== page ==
Both Mr Skripal and his daughter were critically ill after the alleged assassination attempt in which the nerve agent had been sprayed on a door handle at their home.
Detective Sergeant Nick Bailey, who attended the scene, also needed hospital treatment and previously said he was “petrified” by the experience.
He told Panorama last November: “I didn’t understand how it had happened, scared because it’s the fear of the unknown because it’s such a dangerous thing to have in your system. Knowing how the other two (the Skripals) were or how badly they’d been affected by it, I was petrified.”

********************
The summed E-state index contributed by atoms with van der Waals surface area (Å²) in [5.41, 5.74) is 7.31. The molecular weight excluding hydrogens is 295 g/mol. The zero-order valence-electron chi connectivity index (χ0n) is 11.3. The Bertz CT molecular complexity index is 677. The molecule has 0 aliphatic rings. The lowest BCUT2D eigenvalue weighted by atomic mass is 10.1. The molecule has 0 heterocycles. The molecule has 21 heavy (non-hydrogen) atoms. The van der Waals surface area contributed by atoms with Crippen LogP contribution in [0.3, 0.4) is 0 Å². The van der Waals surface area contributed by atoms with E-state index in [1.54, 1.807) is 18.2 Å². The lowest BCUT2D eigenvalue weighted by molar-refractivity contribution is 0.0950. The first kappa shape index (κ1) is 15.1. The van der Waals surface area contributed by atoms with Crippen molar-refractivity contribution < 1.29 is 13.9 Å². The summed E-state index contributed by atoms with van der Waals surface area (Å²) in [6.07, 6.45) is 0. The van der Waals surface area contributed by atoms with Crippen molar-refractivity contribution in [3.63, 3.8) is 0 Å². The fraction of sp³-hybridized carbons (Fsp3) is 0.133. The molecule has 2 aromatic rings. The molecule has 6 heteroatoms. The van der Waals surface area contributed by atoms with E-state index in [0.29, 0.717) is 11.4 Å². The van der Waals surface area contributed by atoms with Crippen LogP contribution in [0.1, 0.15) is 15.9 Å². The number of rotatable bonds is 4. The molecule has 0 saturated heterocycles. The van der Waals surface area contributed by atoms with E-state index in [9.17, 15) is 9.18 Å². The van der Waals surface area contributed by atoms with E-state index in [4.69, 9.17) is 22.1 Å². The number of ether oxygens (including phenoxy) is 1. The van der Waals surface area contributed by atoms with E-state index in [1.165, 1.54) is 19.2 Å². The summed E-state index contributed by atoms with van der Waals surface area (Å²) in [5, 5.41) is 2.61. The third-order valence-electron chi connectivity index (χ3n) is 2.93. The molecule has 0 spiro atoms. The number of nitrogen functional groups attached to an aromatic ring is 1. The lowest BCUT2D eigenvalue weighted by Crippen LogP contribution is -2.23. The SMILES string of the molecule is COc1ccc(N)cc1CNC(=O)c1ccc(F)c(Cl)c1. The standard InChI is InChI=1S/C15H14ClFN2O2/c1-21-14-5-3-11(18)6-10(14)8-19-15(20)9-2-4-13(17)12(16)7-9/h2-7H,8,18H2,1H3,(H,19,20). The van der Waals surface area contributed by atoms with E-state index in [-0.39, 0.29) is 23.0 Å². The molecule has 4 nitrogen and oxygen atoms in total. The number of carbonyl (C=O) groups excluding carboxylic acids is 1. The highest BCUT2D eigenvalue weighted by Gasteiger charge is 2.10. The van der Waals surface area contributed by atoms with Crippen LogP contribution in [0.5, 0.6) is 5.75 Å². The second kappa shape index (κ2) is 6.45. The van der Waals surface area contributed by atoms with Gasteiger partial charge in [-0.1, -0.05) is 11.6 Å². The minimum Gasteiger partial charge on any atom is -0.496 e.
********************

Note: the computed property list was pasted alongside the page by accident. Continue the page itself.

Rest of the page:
Last September, Scotland Yard and the Crown Prosecution Service said there was sufficient evidence to charge two Russian nationals named as Alexander Petrov and Ruslan Boshirov with offences including conspiracy to murder over the Salisbury nerve agent attack.
It was subsequently reported by Bellingcat that Mr Boshirov was actually highly-decorated Colonel Anatoliy Chepiga, and Mr Petrov was a military doctor called Alexander Yevgenyevich Mishkin.
Both men told Russian state-funded news channel RT they travelled to the “wonderful” city in Wiltshire to see Stonehenge and Old Sarum after recommendations from friends.
Russian president Vladimir Putin has previously denied the men identified by the UK were responsible for the attack.